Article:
Below are some step by step instructions.  Remember do not do anything that hurts.  Be mindful of your knees.  To get into the posture there are some tricky hip movements and whenever you are working with hips you need to be cautious of knees.  

Move slowly so there is no strain.  If you feel strain then go back to the previous position you were in. 

In this lunge bring your hand towards the ground but do not 'dump' the weight into the hand.  Support yourself with your legs.  The hand is more there for a bit of balance if you need but you should feel you could take your hand off the ground.

Turn feet 
Both feet turn the same way.  Turn the back foot 90 degrees and onto its side.  Keep your ankle away from the floor.

The front foot turns as well but that is not where the movement comes from.  I actually think about rolling my thigh out rather than moving the foot.   I lift the ball of that front foot and as I roll the thigh out the knee will move out to the side and allow your foot to move with you.  Move slowly and carefully.  If this is not comfortable go back to the lunge and remain there for a while until the side lying part comes up.

Be on the outer edge of the front foot as well.  Keep the ankle away from the ground.

In this position stay lifted out of the arm on the ground.  You could take it away.  To do this you need to ensure you are pushing your front heel down and away from you and firm in your other leg.

Lower hip to floor
Mindfully lower the hip towards the ground.  Go slowly.  No strain.  If in any discomfort go back to the previous position.

Stay lifted out of the arm as though you are pushing that hand down and away from the side of the body and so the chest feels as though it is moving away from the ground.

Lie on your side
This bit gets fun.  Take your arm under the side of your body.  Find a position where it is comfortable.   Feel as though you are pressing that arm into the ground.

Keep your legs and feet firm.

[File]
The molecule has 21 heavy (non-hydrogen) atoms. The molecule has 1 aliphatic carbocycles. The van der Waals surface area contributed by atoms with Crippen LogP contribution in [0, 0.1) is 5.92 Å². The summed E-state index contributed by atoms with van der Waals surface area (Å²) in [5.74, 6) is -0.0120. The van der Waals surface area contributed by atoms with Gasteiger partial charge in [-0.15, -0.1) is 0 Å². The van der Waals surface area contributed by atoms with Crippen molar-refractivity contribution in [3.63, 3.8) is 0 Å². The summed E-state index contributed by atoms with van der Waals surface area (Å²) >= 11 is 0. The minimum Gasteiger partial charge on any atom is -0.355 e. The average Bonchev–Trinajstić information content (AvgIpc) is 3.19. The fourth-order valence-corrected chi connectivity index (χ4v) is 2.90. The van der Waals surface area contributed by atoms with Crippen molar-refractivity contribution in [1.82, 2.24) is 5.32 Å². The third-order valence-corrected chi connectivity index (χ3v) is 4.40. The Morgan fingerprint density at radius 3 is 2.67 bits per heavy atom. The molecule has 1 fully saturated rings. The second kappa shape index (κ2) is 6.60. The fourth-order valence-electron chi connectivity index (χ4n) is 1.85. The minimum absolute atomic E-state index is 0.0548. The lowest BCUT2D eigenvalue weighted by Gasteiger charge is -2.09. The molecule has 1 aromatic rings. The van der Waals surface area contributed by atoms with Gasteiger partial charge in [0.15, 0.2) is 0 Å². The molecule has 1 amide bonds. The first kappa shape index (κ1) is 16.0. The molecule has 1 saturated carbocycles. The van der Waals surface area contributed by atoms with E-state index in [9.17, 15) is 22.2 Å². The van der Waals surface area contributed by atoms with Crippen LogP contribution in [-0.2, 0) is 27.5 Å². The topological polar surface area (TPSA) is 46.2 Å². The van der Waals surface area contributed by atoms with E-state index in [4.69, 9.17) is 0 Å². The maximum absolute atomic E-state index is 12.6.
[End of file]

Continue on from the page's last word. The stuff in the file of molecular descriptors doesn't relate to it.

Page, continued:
If possible take the top arm to the top side, as shown below.
Try to be in a straight line.  Hips and shoulders stacked on top of one another.  There will be a tendency to drop one hip or shoulder back.

Knee to chest

Carefully bring knee to chest.  Be mindful that you do not drop a hip or shoulder back to come into this position.  Feel your tummy muscles working for this.  As I prepare to come into the position I feel as though I am pushing the sitting bone of that top leg forward.

You can hold there or see if you can straighten the leg, as shown below.
If you straighten the leg, keep the foot and leg away from the floor.  See my foot is not on the ground. 

You can then use your hand to come into an assisted posture.  

Graceful exit
If you are in a good split you can come out of the posture by rolling tummy to ground.

Then coming up into a split.

If you are with knee to chest or if your split is not 'split' enough then hug knee to chest.   Be firm behind the knee (as though you are gripping a rolled up towel or something behind there).

If your knees are ok then carefully roll tummy towards the ground so shin is on the ground.   Be mindful.  If you are lolling around a bit like a beached whale then rethink your exit strategy!  We want graceful exit so your exit might be to come back into a lunge (not pictured).

Then come up like an elegant swan!

In this posture I still want to feel like I am lifting away from the ground.  I press my front foot down into the floor.  I am also using my back foot to press down into the floor.  I feel as though I am drawing the back knee towards my chest so that I am not sinking into it.

You will know if you have got good lift as it will be easy to take the arms up.

Have fun.  Be safe.  Feel like you are doing something but not straining.  Try your best but do not be attached to an outcome.  Move slowly.  Tense less, stretch less, breathe less, and think less.  Smile.  

We will be working with this as part of our sequence for the next 5 weeks.  Join us for outdoor classes, rain, wind or (we hope) sun!

Much metta,